Ministries redouble focus on services

Sector has driven economy since 2012, but reform needed to match global importance

China”s newly issued guideline for the development of the trade in the services sector is expected to help bring it in line with the information age and widen market access, boosting high-quality growth.

On Oct 27, in coordination with 23 other ministries, the Ministry of Commerce released a plan setting out goals for the development of the sector during the 14th Five-Year Plan (2021-25). It takes into account new developments and issues facing trade in services during the period.

According to the World Trade Organization, trade in services refers to the sale and delivery of intangible products like transportation, tourism, telecommunications, advertising, computing and accounting, among others.

The leading role of greater reform and opening up is given prominence in the new plan, which makes clear that deepening reform and opening up will be prioritized. Efforts in this regard will include widening market access for services, improving the cross-border trade in services, and building a platform to enable higher quality opening up.

Experts believe that a healthier, more robust growth of trade in services is critical to China’s economic transition and sustainable growth, particularly as globalization has slowed since the world became preoccupied with the COVID-19 pandemic.

Noting that China’s services sector has driven the country’s economic growth since 2012, Guo Meixin, researcher at the Academic Center for Chinese Economic Practice and Thinking at Tsinghua University, whose focus of research is China’s trade relations, said that stronger, healthier growth for the country’s services sector is necessary for high-quality development and the transition toward a low-carbon economy, and that China has plenty of room to grow in this respect.

“Compared with the trade in goods, China’s trade in services has long remained in deficit and is currently smaller in volume. Widening the scope of opening up not only requires efforts to lower barriers in the real economy, but also needs broader market opening. This will not only be conducive to upgrading trade in services, but will also help generate more job opportunities in the service sector,” she said.

One highlight of the new guideline is that for the first time, digitalization was included as a development goal for the growth of the sector as the country has reached a new stage of development, and reliance on the internet to spur demand for trade in services is on the rise.

Guo believes that digitalization not only offers China a key means of overtaking other countries in economic growth, but also helps improve government service efficiency and public satisfaction.

The guideline noted the importance of reform and broader market access for all players. In particular, efforts will be made to issue and improve negative lists for the cross-border trade in services.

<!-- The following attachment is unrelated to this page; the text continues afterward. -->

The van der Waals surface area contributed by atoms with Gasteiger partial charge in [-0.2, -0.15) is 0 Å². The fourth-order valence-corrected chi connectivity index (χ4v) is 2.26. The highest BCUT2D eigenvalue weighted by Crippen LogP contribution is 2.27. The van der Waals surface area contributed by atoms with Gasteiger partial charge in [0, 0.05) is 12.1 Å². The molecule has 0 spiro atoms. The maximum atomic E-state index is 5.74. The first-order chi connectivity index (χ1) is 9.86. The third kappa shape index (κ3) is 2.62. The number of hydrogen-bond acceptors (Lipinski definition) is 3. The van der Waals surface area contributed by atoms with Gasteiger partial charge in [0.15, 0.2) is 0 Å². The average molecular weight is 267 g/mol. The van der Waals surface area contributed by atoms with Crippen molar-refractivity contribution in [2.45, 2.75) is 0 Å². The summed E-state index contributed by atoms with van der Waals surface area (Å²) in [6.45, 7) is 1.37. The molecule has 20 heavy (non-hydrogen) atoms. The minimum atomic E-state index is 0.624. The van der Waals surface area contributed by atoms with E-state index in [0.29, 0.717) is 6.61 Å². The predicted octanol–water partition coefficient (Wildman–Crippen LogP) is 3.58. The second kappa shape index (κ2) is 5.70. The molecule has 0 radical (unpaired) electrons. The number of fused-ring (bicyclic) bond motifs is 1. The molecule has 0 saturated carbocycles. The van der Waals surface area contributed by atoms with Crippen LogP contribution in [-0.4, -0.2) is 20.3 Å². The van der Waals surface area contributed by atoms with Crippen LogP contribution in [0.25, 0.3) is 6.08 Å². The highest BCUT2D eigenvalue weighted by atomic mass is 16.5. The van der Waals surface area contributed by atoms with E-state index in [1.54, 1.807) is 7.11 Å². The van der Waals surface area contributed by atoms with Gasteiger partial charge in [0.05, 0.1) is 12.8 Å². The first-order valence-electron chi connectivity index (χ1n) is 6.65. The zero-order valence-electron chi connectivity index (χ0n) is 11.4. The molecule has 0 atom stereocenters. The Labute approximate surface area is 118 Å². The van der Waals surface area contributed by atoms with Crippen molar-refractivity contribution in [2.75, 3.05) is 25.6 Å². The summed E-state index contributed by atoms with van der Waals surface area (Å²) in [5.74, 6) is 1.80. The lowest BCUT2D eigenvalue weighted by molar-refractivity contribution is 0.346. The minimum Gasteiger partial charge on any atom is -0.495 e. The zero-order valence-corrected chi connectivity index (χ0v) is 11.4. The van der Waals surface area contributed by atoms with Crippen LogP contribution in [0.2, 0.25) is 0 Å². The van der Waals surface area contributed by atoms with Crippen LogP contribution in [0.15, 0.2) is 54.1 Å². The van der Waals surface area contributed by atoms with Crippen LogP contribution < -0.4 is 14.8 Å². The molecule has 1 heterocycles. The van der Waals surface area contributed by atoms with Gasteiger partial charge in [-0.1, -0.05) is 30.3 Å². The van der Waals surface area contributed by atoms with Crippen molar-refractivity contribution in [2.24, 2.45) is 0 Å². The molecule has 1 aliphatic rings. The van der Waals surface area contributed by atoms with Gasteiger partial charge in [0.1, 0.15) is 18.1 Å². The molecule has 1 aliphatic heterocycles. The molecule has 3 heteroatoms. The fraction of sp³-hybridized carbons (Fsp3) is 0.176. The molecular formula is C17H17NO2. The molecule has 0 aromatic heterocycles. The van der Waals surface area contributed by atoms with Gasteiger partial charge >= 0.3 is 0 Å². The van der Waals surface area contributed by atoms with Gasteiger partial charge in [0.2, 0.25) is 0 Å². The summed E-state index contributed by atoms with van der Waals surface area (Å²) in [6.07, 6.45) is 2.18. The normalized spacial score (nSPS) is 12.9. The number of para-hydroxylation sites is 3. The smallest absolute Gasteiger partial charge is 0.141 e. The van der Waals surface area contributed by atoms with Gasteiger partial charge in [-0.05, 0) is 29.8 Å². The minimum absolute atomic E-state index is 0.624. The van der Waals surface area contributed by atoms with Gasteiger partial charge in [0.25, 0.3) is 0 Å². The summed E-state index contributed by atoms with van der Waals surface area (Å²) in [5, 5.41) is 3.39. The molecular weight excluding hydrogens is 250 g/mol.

China’s first such list came into effect in the Hainan Free Trade Port in August, and proposed special management measures for foreign providers offering services in cross-border settings. Areas addressed included national treatment, market access, local presence and cross-border financial services trade.

“The content of the new plan is aligned with the national goal of high quality growth and in particular, echoes the new context, which is digitalization,” said Zhou Mi, a senior researcher at the Chinese Academy of International Trade and Economic Cooperation. “In mapping out a clear picture of development across sectors, the plan will provide guidance on cooperation and synergy across departments, which is conducive to nurturing the stable, sustainable growth of trade in services.”

Zhou believes that the demand-driven fast growth of technology has helped the sector better cater to market needs, and that enterprises will now be able to shift their focus to the services that they provide.

“And as the key to economic transition is about the allocation of productive factors, a more advanced growth of trade in services will be important to conventional manufacturing businesses in leveraging strength and capturing new opportunities and overall to improving China’s quality of growth,” he said.

Last year, China’s trade in services dropped 15.7 percent year-on-year to 4.56 trillion yuan ($707 billion) mostly due to the effects of the pandemic on tourism, but the service trade deficit continues to narrow, according to the Ministry of Commerce.

Guo believes that uneven growth across sectors is also a prominent issue facing the sector.

“Statistics show that there is an imbalance in the structure of China’s trade in services, as tourism and transportation now account for about half of the trade volume,” she said.

“The share of knowledge-intensive services in China’s total service value-added exports is increasing, but the share of foreign content remains high, at over 30 percent. Much effort is needed to drive its growth to enable the sector to grow in a healthier, more sustainable manner.”

What will China’s Development Policy be after Covid-19?

The many different trade and aid policies being pursued by China globally have been heavily criticised but can developing countries become more independent or will China’s policy reform?

Lorem ipsum dolor sit amet, consectetur adipisicing elit,

Lorem ipsum dolor sit amet, consectetur adi pisicing elit, sed do eiusmod tempor incidi dunt ut labore et dolore magna aliqua.

Lorem ipsum dolor sit amet, consectetur adipisicing elit,

Lorem ipsum dolor sit amet, consectetur adi pisicing elit, sed do eiusmod tempor incidi dunt ut labore et dolore magna aliqua.

Lorem ipsum dolor sit amet, consectetur adipisicing elit,

Lorem ipsum dolor sit amet, consectetur adi pisicing elit, sed do eiusmod tempor incidi dunt ut labore et dolore magna aliqua.